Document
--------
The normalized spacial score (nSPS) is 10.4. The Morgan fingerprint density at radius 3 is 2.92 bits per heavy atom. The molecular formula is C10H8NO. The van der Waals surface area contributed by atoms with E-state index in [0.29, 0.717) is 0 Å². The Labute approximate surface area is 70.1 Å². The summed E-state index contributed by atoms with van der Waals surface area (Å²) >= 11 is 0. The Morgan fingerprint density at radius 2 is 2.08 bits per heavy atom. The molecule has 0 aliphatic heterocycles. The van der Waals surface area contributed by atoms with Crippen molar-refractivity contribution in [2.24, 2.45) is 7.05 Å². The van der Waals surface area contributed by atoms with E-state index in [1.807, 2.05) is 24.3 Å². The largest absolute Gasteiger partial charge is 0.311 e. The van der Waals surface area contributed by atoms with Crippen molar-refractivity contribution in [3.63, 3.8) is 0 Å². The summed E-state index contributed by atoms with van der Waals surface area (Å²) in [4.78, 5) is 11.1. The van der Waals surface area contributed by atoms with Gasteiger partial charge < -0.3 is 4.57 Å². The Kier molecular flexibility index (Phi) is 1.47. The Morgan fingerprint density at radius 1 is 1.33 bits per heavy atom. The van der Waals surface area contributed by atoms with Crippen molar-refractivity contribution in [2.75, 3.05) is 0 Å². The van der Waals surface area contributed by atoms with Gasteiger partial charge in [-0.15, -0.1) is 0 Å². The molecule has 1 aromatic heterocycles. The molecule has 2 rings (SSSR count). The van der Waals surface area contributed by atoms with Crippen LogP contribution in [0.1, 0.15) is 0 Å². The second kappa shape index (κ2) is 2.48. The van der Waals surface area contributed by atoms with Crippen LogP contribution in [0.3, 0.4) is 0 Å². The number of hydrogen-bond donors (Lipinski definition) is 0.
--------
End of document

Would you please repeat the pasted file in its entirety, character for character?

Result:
The normalized spacial score (nSPS) is 10.4. The Morgan fingerprint density at radius 3 is 2.92 bits per heavy atom. The molecular formula is C10H8NO. The van der Waals surface area contributed by atoms with E-state index in [0.29, 0.717) is 0 Å². The Labute approximate surface area is 70.1 Å². The summed E-state index contributed by atoms with van der Waals surface area (Å²) >= 11 is 0. The Morgan fingerprint density at radius 2 is 2.08 bits per heavy atom. The molecule has 0 aliphatic heterocycles. The van der Waals surface area contributed by atoms with Crippen molar-refractivity contribution in [2.24, 2.45) is 7.05 Å². The van der Waals surface area contributed by atoms with E-state index in [1.807, 2.05) is 24.3 Å². The largest absolute Gasteiger partial charge is 0.311 e. The van der Waals surface area contributed by atoms with Crippen molar-refractivity contribution in [3.63, 3.8) is 0 Å². The summed E-state index contributed by atoms with van der Waals surface area (Å²) in [4.78, 5) is 11.1. The van der Waals surface area contributed by atoms with Gasteiger partial charge < -0.3 is 4.57 Å². The Kier molecular flexibility index (Phi) is 1.47. The Morgan fingerprint density at radius 1 is 1.33 bits per heavy atom. The van der Waals surface area contributed by atoms with Crippen molar-refractivity contribution in [2.75, 3.05) is 0 Å². The van der Waals surface area contributed by atoms with Gasteiger partial charge in [-0.15, -0.1) is 0 Å². The molecule has 1 aromatic heterocycles. The molecule has 2 rings (SSSR count). The van der Waals surface area contributed by atoms with Crippen LogP contribution in [0.1, 0.15) is 0 Å². The second kappa shape index (κ2) is 2.48. The van der Waals surface area contributed by atoms with Crippen LogP contribution in [0.3, 0.4) is 0 Å². The number of hydrogen-bond donors (Lipinski definition) is 0.